USS Edward Rutledge (AP-52)
|Ordered:||as SS Exeter|
|Acquired:||7 January 1942|
|Commissioned:||USS Edward Rutledge (AP-52),
18 April 1942
|Struck:||7 December 1942|
|Fate:||sunk by German Submarine U-130|
|Length:||475 ft (145 m)|
|Beam:||62 ft (19 m)|
|Draught:||26 ft (7.9 m)|
|Speed:||16 knots (30 km/h)|
|Armament:||one single 5"/38 dual purpose gun mount; four single 3"/50 dual purpose gun mounts; eight single 20 mm AA gun mounts|
USS Edward Rutledge (AP-52) was an Edward Rutledge-class transport. She was acquired by the U.S. Navy for use in World War II, and was assigned the task of transporting troops to and from battle areas. Operating in dangerous Mediterranean waters on 12 November 1942, she was sunk after being struck by a German submarine’s torpedo at Fedala Bay, Morocco.
Edward Rutledge (AP-52) was built in 1931 by New York Shipbuilding Corp., Camden, New Jersey, as SS Exeter; transferred to the Navy from the Maritime Commission 7 January 1942; converted by Tampa Shipbuilding Co., Tampa, Florida; and commissioned 18 April 1942, Captain M. W. Hutchinson, Jr., in command.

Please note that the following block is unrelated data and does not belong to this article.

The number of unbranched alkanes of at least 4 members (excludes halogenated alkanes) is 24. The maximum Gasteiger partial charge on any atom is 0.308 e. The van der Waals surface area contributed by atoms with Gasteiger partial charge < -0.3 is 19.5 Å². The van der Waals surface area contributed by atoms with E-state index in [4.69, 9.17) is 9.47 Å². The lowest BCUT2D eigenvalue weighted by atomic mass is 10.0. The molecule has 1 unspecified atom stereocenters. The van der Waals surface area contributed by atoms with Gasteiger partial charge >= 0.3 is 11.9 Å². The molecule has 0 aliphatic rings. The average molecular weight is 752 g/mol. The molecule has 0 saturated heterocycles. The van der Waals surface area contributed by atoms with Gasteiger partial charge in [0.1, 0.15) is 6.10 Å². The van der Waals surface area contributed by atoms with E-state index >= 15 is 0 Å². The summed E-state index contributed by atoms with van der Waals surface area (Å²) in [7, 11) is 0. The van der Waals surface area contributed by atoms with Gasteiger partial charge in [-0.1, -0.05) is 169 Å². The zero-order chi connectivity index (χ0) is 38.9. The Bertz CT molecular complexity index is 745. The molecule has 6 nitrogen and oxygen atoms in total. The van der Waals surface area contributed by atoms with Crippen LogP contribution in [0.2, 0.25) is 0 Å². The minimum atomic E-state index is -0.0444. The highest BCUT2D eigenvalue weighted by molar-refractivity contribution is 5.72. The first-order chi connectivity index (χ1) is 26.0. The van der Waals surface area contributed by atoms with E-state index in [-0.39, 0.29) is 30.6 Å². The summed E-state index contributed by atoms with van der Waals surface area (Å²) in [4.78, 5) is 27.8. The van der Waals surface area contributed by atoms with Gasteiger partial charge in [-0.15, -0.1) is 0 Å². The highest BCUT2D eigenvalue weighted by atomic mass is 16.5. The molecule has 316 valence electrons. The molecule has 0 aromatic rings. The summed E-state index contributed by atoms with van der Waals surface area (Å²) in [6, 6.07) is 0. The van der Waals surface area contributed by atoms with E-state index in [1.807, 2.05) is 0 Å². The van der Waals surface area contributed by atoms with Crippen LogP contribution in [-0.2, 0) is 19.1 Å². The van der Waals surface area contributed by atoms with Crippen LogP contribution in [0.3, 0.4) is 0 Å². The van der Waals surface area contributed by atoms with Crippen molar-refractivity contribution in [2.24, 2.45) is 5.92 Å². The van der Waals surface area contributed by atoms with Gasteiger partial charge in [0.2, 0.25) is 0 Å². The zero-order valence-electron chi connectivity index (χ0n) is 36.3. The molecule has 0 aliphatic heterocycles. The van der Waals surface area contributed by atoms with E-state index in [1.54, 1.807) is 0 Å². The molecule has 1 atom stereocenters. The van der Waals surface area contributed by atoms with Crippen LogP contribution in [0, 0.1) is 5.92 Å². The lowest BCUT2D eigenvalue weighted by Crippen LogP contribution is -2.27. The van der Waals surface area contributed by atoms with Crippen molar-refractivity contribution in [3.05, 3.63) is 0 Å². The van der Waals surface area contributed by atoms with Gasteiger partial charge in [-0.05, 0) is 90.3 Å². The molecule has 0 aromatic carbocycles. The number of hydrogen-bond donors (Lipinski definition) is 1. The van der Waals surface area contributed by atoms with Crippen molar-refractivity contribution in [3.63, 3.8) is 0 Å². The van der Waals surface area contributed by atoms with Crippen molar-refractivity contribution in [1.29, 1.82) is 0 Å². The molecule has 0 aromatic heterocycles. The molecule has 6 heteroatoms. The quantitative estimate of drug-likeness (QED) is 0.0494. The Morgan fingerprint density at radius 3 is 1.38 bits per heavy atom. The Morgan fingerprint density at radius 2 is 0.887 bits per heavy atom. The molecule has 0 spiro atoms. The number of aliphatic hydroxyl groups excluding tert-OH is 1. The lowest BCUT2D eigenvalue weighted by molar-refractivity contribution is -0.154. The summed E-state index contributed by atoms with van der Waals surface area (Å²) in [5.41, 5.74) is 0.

North Africa operations
Edward Rutledge sailed from Tampa, Florida, in convoy 13 May 1942 to Norfolk, Virginia. She operated in Chesapeake Bay training soldiers for the invasion of North Africa. Departing Hampton Roads 24 October, she landed troops at Fedhala, French Morocco, on 8 November, and lay off the beach unloading her cargo with two lifeboats, the only boats remaining after the Naval Battle of Casablanca.
Struck and sunk by a torpedo from U-130
On 12 November she was torpedoed by U-130 commanded by Ernst Kals who slipped past the escort screen to sink three transports. Edward Rutledge's crew attempted to beach her but all power had been lost; she settled rapidly by the stern and sank with the loss of 15 men.